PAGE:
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Best Scenario (Optimization)

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John Doe
John Doe am 24 Feb. 2020
Kommentiert: Walter Roberson am 25 Feb. 2020
Hello everyone,
I have the following table. In my colums (AA to DD) I have durations (in hrs), and the Name column tells me the location. So for example AA has to spent 148 hrs in 1A to get things done and if AA works alone it'll spend a total of 74 days (assuming it works 15 hrs/day and 7 days), the same thing for BB, etc.
Now I want to choose AA but I want to get things done in 6 weeks instead of 10.5, so I want the help of BB or CC or DD.
Visually speaking, I thought AA could spend time in specific locations spending a time of 5.9 weeks and BB in the rest spend 6.4 (a bit higher than 6 weeks) so maybe a location can be shared.
I want to try to see what scenario matlab would give me, but I don't know how to even start it.
I thought maybe a while loop could be the answer but the more I try the more I get lost. I know I want to use AA but I don't know which location would be best for it (time wise) and in which combination BB/CC/DD.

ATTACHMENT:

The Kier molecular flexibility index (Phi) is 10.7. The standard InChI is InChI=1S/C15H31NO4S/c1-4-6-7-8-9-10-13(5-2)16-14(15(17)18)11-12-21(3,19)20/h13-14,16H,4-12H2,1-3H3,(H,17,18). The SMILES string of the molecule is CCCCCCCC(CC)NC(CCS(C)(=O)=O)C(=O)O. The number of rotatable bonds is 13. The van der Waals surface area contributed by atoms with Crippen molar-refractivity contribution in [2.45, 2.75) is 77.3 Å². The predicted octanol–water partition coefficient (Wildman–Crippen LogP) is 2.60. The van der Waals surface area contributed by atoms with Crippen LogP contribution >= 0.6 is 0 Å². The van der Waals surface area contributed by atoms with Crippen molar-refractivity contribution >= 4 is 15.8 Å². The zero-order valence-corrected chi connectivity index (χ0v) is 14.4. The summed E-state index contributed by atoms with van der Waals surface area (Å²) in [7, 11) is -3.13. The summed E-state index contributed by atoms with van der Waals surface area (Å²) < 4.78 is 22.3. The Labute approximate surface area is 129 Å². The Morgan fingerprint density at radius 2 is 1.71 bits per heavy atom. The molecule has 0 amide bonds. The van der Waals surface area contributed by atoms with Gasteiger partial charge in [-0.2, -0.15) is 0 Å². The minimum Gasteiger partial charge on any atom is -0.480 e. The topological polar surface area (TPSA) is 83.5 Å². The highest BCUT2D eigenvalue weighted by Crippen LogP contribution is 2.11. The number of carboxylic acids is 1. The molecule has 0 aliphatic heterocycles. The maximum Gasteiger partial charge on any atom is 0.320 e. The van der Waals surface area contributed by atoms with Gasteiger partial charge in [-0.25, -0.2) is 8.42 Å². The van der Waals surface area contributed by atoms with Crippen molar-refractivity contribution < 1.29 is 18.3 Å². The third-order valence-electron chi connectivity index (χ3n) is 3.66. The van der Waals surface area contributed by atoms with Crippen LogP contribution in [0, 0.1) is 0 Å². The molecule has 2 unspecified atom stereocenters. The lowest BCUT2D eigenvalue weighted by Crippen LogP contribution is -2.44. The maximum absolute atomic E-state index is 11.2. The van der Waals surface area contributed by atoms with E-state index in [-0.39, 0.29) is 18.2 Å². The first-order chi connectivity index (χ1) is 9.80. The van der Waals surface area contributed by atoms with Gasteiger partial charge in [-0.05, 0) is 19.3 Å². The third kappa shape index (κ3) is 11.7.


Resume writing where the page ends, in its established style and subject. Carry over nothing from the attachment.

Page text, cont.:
Any guidance would be appreciated. If anything is unclear please let me know
Thank you
  3 Kommentare
John Doe
John Doe am 24 Feb. 2020
Hello walter,
Thank you for the links, I looked through them and I'm honeslty still a bit lost. I thought maybe I could try to limit myself with AA and BB then check which combinations would give me shortest time. so i tired this:
a= rowAA; b= rowBB
[A,B] = meshgrid(a,b);
but it doesn't consider if I could use only alone AA or BB for a specific location. So, my thoughts are still a bit confused
Walter Roberson
Walter Roberson am 25 Feb. 2020
There are some circumstances where it can make sense to "brute force" all of the possibilities -- cases where there is a definite endpoint and there are not too many possibilities.
In one sense you do not have a definite endpoint, because in theory you could try with larger and larger gaps between events being potentially scheduled. We know from our common sense that after a certain point, the results are only ever going to get worse, but the brute force approach does not know that: brute force would say that you have to evaluate all of the possibilities before deciding on the best one. Any strategy that generates possibilities on the fly and reasons that it is not worth generating more because they are sure to be worse than what you have, is effectively an Operations Research strategy. The really good Operations Research strategies can be amazingly efficient.

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